* And here is an excerpt from:
http://www.alzinfo.org/alzheimers-research-causes-nongenetic.asp

"One of the most publicized and controversial hypotheses about risk factors
for Alzheimer's concerns aluminum, which became a suspect when researchers
found traces of this metal in the brains of Alzheimer's patients. Many
studies since then have either not been able to confirm this finding or have
had questionable results. Aluminum does turn up in higher amounts than
normal in some autopsy studies of Alzheimer's patients, but not in all, and
the aluminum found in some studies may have come from substances used in the
laboratory to study brain tissue. Moreover, various studies have found that
groups of people exposed to high levels of aluminum do not have an increased
risk. On the whole, scientists can say only that it is still uncertain
whether exposure to aluminum plays a role in Alzheimer's disease."

Given the implications of the last sentence in the quote (which is repeated
in every credible article cited), I for one can live without my ol' Brikka &
aluminum sauté pans. It's not as though we don't have alternative, so why
take the risk no matter how small or imaginary it is?
--
Robert (Gig 'em!) Harmon
www.tinyurl.com/mb4uj - My coffee pages
www.tinyurl.com/2tnv87 - Guidelines for newbies.
www.tinyurl.com/37gwfr - I may have stuff available for sale here.

"Natalie Drest" <fugeddaboudit@notarealemailaddress.net > wrote in message
news:4631f36d$1@dnews.tpgi.com.au...
>
> "Natalie Drest" <fugeddaboudit@notarealemailaddress.net> wrote in message
> news:4631ee41$1@dnews.tpgi.com.au...
>>
>> "Jack Denver" <nunuvyer@netscape.net> wrote in message
>> news:Sa-dneI_3cn5xqzbnZ2dnUVZ_uiknZ2d@comcast.com...
>>> Aluminum is one of the most common elements in the earth's crust so a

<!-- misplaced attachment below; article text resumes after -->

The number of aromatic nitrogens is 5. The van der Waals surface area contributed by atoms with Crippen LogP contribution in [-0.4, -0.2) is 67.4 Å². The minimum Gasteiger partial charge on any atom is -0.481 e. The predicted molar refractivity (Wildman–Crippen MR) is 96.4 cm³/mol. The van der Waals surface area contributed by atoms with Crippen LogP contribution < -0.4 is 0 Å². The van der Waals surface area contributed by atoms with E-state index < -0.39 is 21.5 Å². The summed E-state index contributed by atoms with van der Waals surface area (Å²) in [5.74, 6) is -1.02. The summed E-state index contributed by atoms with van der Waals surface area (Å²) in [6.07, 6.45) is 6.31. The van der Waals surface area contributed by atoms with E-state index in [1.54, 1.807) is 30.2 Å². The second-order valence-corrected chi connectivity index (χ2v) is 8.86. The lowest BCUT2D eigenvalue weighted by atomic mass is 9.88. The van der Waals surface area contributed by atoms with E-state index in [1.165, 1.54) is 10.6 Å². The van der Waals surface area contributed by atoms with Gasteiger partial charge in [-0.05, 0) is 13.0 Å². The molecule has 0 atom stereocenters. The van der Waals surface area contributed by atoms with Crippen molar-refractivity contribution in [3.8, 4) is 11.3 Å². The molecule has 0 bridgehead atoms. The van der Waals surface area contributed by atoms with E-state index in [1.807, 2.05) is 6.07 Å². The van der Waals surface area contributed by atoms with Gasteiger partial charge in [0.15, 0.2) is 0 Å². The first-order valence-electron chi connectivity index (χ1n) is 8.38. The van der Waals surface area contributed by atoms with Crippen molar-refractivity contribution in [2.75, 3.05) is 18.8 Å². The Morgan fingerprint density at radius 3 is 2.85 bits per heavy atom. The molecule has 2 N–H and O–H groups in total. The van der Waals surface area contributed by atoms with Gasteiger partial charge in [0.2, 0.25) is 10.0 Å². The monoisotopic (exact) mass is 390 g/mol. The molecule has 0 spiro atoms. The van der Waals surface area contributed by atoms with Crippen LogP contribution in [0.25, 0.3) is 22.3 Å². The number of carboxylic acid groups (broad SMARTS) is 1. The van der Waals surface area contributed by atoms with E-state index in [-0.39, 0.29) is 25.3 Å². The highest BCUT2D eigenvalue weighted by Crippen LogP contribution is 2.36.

>>> lot of vegetables take it up. Also deodorants, antacids. Cookware
>>> should not be a major source unless used for acid foods. The claim was
>>> that Alzheimber patients had alu. in their brains but this is almost
>>> certainly an effect rather than a cause of the disease.
>>>
>>>
>> This myth gained support when brains of alzheimer sufferers were found to
>> contain high levels of alumina. 20 years later (or was it 30? I
>> forget...) it was discovered that the sections had been stored on
>> aluminium trays prior to analysis, & had become contaminated. The whole
>> Alzheimers/aluminium link theory was based on this one study, now
>> officially discredited.
>>
>> Source: a doco i saw. I think it was BBC, it certainly was british, but-
>> I just can't remember. Now, where's my aluminioum moka pot? Must be time
>> for another shot...
>>
>> All joking aside, the doco was real. I haven't the time to google for it,
>> maybe someone else does.
>> And my moka pot is S/S, because it tastes better.
>
>
> But i did find this interesting discussion:
> http://www2b.abc.net.au/science/k2/stn/archives/archive52/newposts/363/topic363178.shtm